At the start of January, Manchester City Women’s manager Nick Cushing announced he was bringing his six-year tenure at the Academy Stadium to an end to take up the position of assistant manager at New York City FC.
Cushing was handed the reins at City in 2013 ahead of the club’s maiden WSL campaign. Within three seasons, he had built a team of title winners. But just how good of a job has the 35-year-old done at City? Will the team be able to cope without him? And what does his departure say about the club’s stance on the women’s game?
City earned a Super League licence in 2013, with the club aiming to set new standards in terms of investment, ambition and professionalism in the women’s game.
In what appeared a bizarre appointment, Nick Cushing was unveiled as the team’s brand new manager, the then 29-year-old having only coached junior boys’ sides at the Man City academy up until that point. However, City had unearthed a gem.
Despite possessing such a mismatched squad, Cushing guided City to silverware in their first season, beating Arsenal in the Continental Cup final. Two years later, the club went an entire season unbeaten as they claimed the WSL title. Two more Continental Cup triumphs would follow, as well as a pair of FA Cup final wins at Wembley and a Champions League semi final.
What Cushing has achieved is remarkable. The Man City manager deserves a huge amount of credit for not only his trophy haul, but his willingness to simultaneously show faith in youngsters.
Cushing made Keira Walsh a first team regular aged just 17. Similarly, Georgia Stanway was handed her senior debut at 16. The pair have shone for both club and country ever since.
The Man City manager also had no qualms about throwing 18-year-old goalkeeper Ellie Roebuck into the first team after injury to Karen Bardsley. The trust Cushing puts in such young players must work wonders for their confidence.
What is most impressive about Cushing is his ability to make players better. He has inherited some pretty talented individuals during his City tenure, but he has taken their games to the next level.
While playing for Cushing, Izzy Christiansen went from a midfielder not really anywhere near the England fold to a PFA Player of the Year winner, before earning a move to giants of the women’s game, Lyon.
Similarly, Nikita Parris was a raw talent from Everton when she joined City in 2015. She left for Lyon in 2019 as a clinical finisher and one of the first names on Phil Neville’s England team sheet.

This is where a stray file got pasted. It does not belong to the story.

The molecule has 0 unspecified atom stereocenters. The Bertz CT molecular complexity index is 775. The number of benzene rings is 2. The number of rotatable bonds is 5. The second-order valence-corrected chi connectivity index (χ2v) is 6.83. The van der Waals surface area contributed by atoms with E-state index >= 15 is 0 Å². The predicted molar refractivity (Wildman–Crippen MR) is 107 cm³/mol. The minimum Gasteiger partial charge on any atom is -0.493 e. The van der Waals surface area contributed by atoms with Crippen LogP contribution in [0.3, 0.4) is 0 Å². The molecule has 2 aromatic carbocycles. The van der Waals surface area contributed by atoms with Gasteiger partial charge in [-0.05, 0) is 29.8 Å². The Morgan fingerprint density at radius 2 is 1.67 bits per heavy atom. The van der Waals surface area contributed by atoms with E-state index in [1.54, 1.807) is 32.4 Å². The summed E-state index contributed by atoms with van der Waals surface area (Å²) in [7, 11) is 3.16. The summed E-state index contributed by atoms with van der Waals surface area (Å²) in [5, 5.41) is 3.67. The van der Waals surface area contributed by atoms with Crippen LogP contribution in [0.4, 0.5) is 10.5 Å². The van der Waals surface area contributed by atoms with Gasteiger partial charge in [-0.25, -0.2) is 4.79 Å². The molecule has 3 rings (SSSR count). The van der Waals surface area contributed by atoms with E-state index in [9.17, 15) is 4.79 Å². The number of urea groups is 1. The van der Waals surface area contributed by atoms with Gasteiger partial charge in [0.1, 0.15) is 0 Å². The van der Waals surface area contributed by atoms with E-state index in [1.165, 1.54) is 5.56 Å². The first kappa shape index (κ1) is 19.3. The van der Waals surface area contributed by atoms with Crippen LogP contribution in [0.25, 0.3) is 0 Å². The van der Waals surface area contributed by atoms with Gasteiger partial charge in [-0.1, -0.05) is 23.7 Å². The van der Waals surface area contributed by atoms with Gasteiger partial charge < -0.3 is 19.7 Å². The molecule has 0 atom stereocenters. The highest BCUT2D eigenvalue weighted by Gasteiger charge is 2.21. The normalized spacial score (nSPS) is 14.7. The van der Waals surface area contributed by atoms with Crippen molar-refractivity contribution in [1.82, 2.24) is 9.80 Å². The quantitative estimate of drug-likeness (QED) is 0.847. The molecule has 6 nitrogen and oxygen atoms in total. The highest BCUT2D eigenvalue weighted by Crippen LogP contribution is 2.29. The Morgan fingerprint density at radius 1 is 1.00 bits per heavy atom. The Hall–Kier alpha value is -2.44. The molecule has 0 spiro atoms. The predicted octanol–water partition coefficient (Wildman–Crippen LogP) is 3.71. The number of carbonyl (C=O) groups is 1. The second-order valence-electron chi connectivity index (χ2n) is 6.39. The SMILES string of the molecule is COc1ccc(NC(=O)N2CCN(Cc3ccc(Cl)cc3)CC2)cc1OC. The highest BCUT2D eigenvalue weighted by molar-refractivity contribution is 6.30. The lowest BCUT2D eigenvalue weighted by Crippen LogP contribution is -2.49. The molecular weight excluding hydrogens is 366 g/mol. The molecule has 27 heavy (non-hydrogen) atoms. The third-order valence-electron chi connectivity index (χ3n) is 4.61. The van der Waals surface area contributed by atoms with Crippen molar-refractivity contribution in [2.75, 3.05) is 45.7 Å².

This season Lauren Hemp, who joined the club as an exciting young prospect from Bristol City in 2018, has become one of the WSL’s most creative and consistent players aged just 19.
Such is the reputation Cushing has forged for himself, it is no wonder he is a man in demand. Few can begrudge him the opportunity to live and work in New York in the men’s game.
However, it is a sad inditement on women’s football that a manager of one of the best women’s teams, in one of the best women’s leagues, sees a move to a less senior position in MLS as a step up.
Yet what should be most concerning for Man City women’s fans in that New York City have not pinched Cushing from them. New York are a Manchester City owned franchise. This is an internal appointment.
It is with a heavy heart I depart Manchester and I’d like to thank the entire @ManCity team for the memories & success we’ve shared – it’s been a pleasure being around some amazing staff and players and I wish you all the very best for the future. pic.twitter.com/uowE8zxDPf
— Nick Cushing (@nickcushing80) January 9, 2020
City currently sit joint top of the WSL, with just a point separating the top three and a home game against title rivals Chelsea still to come after Cushing’s departure. The powers that be at City are willing to derail the women’s team’s title bid so that their MLS franchise can have an assistant manager.
Having lost three players to Lyon and one player to Barcelona in the last two years, and now offering their manager a job elsewhere mid title race, the signs are there to suggest Manchester City are putting their women’s team on the backburner.
The demise of Liverpool can be traced back to Lucy Bronze leaving the club for a more ambitious Manchester City side in 2014. Three years later, Bronze left City for a more ambitious Lyon…